Risk taking behavior peaks during adolescence and can lead to undesired behaviors such as drug use and unsafe sexual activity. Immaturity of the neural circuitry that controls motivated behavior may contribute to adolescent risk taking. Serotonin modulates this neural circuit and may be important for adolescent risk taking because it has been shown to facilitate behavioral inhibition in response to aversive outcomes. However, few studies have investigated the role of serotonin in adolescent risk taking. In preliminary studies we tested the behavioral effects of serotonergic drugs in adult male 67-73 day old (PN67-73) and early adolescent male (PN28-34) rats. We used rodent anxiety tests because behavior in these tests may reflect behavioral inhibition and risk taking as well as anxiety. Depletion of serotonin with the tryptophan hydroxylase inhibitor p- chlorophenylalanine (PCPA) was anxiolytic in adult rats in the novelty induced hypophagia (NIH) test, but had no effect on anxiety in adolescent rats. Adolescent rats were also less sensitive than adults to the anxiogenic effects of the serotonin releaser fenfluramine (2 mg/kg) and the serotonin reuptake inhibitor fluoxetine (10 mg/kg) in the light/dark (LD) test. Preliminary microdialysis in the prefrontal cortex showed that adolescent rats have a lower serotonergic response to fenfluramine (1, 2.5, and 10 mg/kg) than adults. We hypothesize that adolescents have immature serotonergic innervation to the forebrain that results in disinhibited behavior. We will investigate this hypothesis with three specific aims using PN28-32 and PN67-73 male rats.
In aim one we will test the impact of serotonin tone and stores by evaluating the effects of fenfluramine (1, 2.5, and 10 mg/kg), fluoxetine (5, 10, and 20 mg/kg), and PCPA (2 doses of 150 mg/kg) in the elevated plus maze (EPM).
Aim two will use microdialysis to investigate age differences in serotonergic function in the medial prefrontal cortex, a region in which serotonin modulates anxiety-like behavior and impulsivity. We will use the zero net flux method to compare baseline serotonin levels in adult and adolescent rats. We will complete our preliminary fenfluramine study and use potassium depolarization to assess the capacity to release serotonin. We will then measure the response to a range of doses of fluoxetine (5, 10, and 20 mg/kg) and pretreat animals used in this experiment with saline or 0.3 mg/kg WAY-100635 to compare 5-HT1A regulation of the fluoxetine response.
Aim three will determine where in the brain serotonin exerts age-specific effects during performance of an anxiety test. We will compare neuronal activation after performance of the NIH test using expression of the immediate early gene c-Fos in adult and adolescent rats treated with PCPA or vehicle. This proposal is relevant to NIMH strategic objective 1.1 because its goal is to investigate how development of the serotonin system across adolescence changes serotonergic modulation of behavior. This proposal also addresses NIMH strategic objective 2.1 as developmental changes in the serotonergic system could affect the emergence of mood disorders and modulate the effects of drugs used to treat these disorders in adolescents.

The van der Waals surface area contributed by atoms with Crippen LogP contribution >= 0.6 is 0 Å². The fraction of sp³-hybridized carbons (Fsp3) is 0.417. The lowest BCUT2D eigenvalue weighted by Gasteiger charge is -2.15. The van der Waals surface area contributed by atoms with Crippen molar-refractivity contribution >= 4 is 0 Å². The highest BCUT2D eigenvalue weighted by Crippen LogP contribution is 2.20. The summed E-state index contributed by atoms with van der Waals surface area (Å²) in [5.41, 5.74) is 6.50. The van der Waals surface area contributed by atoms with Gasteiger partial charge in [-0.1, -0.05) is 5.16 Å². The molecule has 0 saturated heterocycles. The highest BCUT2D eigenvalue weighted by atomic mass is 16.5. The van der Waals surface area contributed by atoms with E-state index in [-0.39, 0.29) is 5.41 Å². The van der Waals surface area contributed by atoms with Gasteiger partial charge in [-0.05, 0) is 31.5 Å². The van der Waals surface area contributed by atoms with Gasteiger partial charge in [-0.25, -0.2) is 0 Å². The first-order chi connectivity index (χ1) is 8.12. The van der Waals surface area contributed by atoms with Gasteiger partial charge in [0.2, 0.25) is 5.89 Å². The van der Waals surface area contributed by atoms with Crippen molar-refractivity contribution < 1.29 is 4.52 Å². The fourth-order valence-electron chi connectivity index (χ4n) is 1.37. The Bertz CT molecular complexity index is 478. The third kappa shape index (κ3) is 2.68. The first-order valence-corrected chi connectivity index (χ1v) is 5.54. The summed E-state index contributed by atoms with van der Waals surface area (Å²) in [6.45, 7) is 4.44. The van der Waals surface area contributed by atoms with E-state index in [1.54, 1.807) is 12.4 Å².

This proposal investigates how serotonergic modulation of risk taking behavior may change between adolescence and adulthood. Findings of developmental differences in how serotonin modulates behavior in rodents will increase our understanding of why adolescents engage in negative risk taking behaviors and may also have implications for the emergence and treatment of mood disorders during adolescence.
|Arrant, Andrew E; Coburn, Elizabeth; Jacobsen, Jacob et al. (2013) Lower anxiogenic effects of serotonin agonists are associated with lower activation of amygdala and lateral orbital cortex in adolescent male rats. Neuropharmacology 73:359-67|
|Arrant, Andrew E; Schramm-Sapyta, Nicole L; Kuhn, Cynthia M (2013) Use of the light/dark test for anxiety in adult and adolescent male rats. Behav Brain Res 256:119-27|
|Arrant, Andrew E; Jemal, Hikma; Kuhn, Cynthia M (2013) Adolescent male rats are less sensitive than adults to the anxiogenic and serotonin-releasing effects of fenfluramine. Neuropharmacology 65:213-22|